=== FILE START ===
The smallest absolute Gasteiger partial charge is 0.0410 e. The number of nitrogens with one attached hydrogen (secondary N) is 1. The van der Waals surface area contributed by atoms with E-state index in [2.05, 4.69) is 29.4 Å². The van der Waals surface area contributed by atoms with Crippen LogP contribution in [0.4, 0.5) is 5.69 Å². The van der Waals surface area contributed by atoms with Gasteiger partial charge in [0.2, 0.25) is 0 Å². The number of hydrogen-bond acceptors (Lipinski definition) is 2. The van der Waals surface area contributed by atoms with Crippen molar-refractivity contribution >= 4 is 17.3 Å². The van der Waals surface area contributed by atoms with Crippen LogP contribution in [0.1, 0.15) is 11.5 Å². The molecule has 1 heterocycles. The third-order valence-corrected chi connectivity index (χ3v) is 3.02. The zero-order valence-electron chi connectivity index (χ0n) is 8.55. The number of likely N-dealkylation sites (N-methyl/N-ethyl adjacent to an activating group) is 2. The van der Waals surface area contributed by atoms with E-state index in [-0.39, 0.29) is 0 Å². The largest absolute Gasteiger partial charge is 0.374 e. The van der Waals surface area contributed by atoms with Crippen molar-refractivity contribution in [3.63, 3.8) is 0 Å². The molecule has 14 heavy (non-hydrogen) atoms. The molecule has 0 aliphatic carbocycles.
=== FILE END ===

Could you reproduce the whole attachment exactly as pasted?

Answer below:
The smallest absolute Gasteiger partial charge is 0.0410 e. The number of nitrogens with one attached hydrogen (secondary N) is 1. The van der Waals surface area contributed by atoms with E-state index in [2.05, 4.69) is 29.4 Å². The van der Waals surface area contributed by atoms with Crippen LogP contribution in [0.4, 0.5) is 5.69 Å². The van der Waals surface area contributed by atoms with Gasteiger partial charge in [0.2, 0.25) is 0 Å². The number of hydrogen-bond acceptors (Lipinski definition) is 2. The van der Waals surface area contributed by atoms with Crippen molar-refractivity contribution >= 4 is 17.3 Å². The van der Waals surface area contributed by atoms with Crippen LogP contribution in [0.1, 0.15) is 11.5 Å². The molecule has 1 heterocycles. The third-order valence-corrected chi connectivity index (χ3v) is 3.02. The zero-order valence-electron chi connectivity index (χ0n) is 8.55. The number of likely N-dealkylation sites (N-methyl/N-ethyl adjacent to an activating group) is 2. The van der Waals surface area contributed by atoms with E-state index in [-0.39, 0.29) is 0 Å². The largest absolute Gasteiger partial charge is 0.374 e. The van der Waals surface area contributed by atoms with Crippen molar-refractivity contribution in [3.63, 3.8) is 0 Å². The molecule has 14 heavy (non-hydrogen) atoms. The molecule has 0 aliphatic carbocycles.